Thanks for the additional insight into the publishing business. I knew before I made the comment that the rumour had already been thoroughly denied by all concerned. I was trying to be clever - with 'trying' being the most important word there.


Assuming it's actually server-grade hardware then the system won't need to come down for a simple hard-drive replacement as they should be hot-swappable (SAS at a guess). Once the replacement drive is slotted into the chassis the system will start repopulating it with data from the other mirrored drives in the set without any downtime. In theory.


Bad guess: the server is cheap enough that it will have to come down (I didn't pay the extra thousand quid a year for hot-swappable). Flip side: the RAID controller will repopulate the new drive in the background (it's just RAID-1), and ByteMark are pretty prompt about their side of things -- actual downtime should be no more than five to ten minutes.


The rumour isn't exactly denied -- we agreed it was an amusing idea -- but we're all too busy to even discuss it until the end of next month. If anything does happen it probably won't get started for at least a year, and you won't get to read the results for a considerable time after that. So don't hold your breath!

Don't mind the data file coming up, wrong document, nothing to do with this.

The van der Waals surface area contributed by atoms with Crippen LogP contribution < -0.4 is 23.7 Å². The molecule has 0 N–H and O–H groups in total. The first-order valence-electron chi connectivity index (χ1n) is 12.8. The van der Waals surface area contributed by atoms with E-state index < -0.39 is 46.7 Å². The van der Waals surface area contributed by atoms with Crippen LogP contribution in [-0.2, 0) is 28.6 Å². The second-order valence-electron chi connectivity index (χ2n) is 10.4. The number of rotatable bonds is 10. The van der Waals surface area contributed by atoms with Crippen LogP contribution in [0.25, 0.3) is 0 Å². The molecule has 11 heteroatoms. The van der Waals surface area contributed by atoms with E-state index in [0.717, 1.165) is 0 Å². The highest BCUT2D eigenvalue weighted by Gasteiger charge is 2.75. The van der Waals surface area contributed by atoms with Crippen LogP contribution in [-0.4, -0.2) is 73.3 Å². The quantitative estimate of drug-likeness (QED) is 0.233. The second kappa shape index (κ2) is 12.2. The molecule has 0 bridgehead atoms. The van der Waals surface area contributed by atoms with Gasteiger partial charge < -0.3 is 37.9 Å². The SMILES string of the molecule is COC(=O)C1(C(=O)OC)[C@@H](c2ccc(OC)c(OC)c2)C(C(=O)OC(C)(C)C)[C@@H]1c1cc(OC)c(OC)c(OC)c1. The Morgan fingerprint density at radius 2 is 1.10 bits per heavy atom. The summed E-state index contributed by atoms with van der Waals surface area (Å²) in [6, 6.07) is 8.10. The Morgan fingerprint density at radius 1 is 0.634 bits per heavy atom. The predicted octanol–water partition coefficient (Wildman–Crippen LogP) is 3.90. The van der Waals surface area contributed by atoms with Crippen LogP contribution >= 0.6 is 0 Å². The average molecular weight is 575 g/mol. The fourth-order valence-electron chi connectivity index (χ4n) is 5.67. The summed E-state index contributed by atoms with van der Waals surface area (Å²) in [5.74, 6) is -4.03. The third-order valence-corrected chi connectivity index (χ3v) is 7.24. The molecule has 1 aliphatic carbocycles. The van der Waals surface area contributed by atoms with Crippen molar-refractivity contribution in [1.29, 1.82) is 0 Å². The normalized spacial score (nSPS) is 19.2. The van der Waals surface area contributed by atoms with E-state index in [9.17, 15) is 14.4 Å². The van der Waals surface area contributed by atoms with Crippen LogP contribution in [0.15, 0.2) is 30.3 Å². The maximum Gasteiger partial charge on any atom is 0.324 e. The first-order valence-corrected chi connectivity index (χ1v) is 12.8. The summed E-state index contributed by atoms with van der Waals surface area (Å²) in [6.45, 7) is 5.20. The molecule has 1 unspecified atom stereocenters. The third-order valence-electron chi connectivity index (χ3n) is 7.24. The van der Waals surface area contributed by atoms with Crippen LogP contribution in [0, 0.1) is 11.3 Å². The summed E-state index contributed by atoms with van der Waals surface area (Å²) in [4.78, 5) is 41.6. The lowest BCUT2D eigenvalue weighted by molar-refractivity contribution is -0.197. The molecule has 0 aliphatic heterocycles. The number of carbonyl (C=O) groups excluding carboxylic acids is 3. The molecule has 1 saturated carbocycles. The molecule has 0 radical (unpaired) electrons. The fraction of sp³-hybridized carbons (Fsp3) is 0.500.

I saw the twitter exchange and knew it wasn't too serious, but it made me wonder about the possibility of co-written, non-canonical crossover short stories, rather than novels. Don't know if that would be any easier to manage. I suppose it might be harder to sell, but perhaps some editor could arrange an anthology of co-written stories, perhaps for charity?


Sounds like a neat idea, but there are huge problems. For starters, anthologies famously don't sell very well, and for seconds, getting the crossovers to work would be a headache. (For example, one time Ben Aaronovitch and I kicked about the idea of a Bob Howard/DI Peter Grant crossover. Only problem is, the magic systems in the two series are not only incompatible, they're contradictory: Bob uses computers to do magic, Peter's magic fries electronics. We gave up after the second pint of beer.)


That's pretty much what I figured. The incompatability problem is why I was thinking non-canonical, leaves it open for fudging, maybe go more for humor. And maybe you needed more beer? I really need to get around to reading Aaronovitch, but "So many books..."